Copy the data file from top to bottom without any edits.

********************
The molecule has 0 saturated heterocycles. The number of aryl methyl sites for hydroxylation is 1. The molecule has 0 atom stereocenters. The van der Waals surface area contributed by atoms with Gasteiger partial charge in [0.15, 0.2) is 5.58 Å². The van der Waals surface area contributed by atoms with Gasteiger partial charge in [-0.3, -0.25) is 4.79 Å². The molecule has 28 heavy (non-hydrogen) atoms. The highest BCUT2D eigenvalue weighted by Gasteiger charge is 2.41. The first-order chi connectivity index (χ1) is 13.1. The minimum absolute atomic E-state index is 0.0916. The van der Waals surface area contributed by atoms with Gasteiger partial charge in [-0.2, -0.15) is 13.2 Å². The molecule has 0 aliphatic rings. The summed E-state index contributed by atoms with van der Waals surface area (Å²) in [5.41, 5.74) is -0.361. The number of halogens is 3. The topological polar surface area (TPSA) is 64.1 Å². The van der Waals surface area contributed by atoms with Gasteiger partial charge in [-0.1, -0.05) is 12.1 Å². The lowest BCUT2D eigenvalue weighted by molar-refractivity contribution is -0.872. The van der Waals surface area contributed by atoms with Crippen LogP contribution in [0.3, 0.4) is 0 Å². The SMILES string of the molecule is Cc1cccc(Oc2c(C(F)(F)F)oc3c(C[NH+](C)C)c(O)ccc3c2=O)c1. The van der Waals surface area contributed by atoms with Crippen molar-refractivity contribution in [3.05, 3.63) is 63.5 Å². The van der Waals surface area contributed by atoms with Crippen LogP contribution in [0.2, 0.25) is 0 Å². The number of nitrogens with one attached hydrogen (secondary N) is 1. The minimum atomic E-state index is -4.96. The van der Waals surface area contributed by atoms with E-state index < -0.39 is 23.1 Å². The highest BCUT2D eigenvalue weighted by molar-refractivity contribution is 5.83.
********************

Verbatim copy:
The molecule has 0 saturated heterocycles. The number of aryl methyl sites for hydroxylation is 1. The molecule has 0 atom stereocenters. The van der Waals surface area contributed by atoms with Gasteiger partial charge in [0.15, 0.2) is 5.58 Å². The van der Waals surface area contributed by atoms with Gasteiger partial charge in [-0.3, -0.25) is 4.79 Å². The molecule has 28 heavy (non-hydrogen) atoms. The highest BCUT2D eigenvalue weighted by Gasteiger charge is 2.41. The first-order chi connectivity index (χ1) is 13.1. The minimum absolute atomic E-state index is 0.0916. The van der Waals surface area contributed by atoms with Gasteiger partial charge in [-0.2, -0.15) is 13.2 Å². The molecule has 0 aliphatic rings. The summed E-state index contributed by atoms with van der Waals surface area (Å²) in [5.41, 5.74) is -0.361. The number of halogens is 3. The topological polar surface area (TPSA) is 64.1 Å². The van der Waals surface area contributed by atoms with Gasteiger partial charge in [-0.1, -0.05) is 12.1 Å². The lowest BCUT2D eigenvalue weighted by molar-refractivity contribution is -0.872. The van der Waals surface area contributed by atoms with Crippen LogP contribution in [0.3, 0.4) is 0 Å². The SMILES string of the molecule is Cc1cccc(Oc2c(C(F)(F)F)oc3c(C[NH+](C)C)c(O)ccc3c2=O)c1. The van der Waals surface area contributed by atoms with Crippen molar-refractivity contribution in [3.05, 3.63) is 63.5 Å². The van der Waals surface area contributed by atoms with Crippen LogP contribution in [0.2, 0.25) is 0 Å². The number of nitrogens with one attached hydrogen (secondary N) is 1. The minimum atomic E-state index is -4.96. The van der Waals surface area contributed by atoms with E-state index < -0.39 is 23.1 Å². The highest BCUT2D eigenvalue weighted by molar-refractivity contribution is 5.83.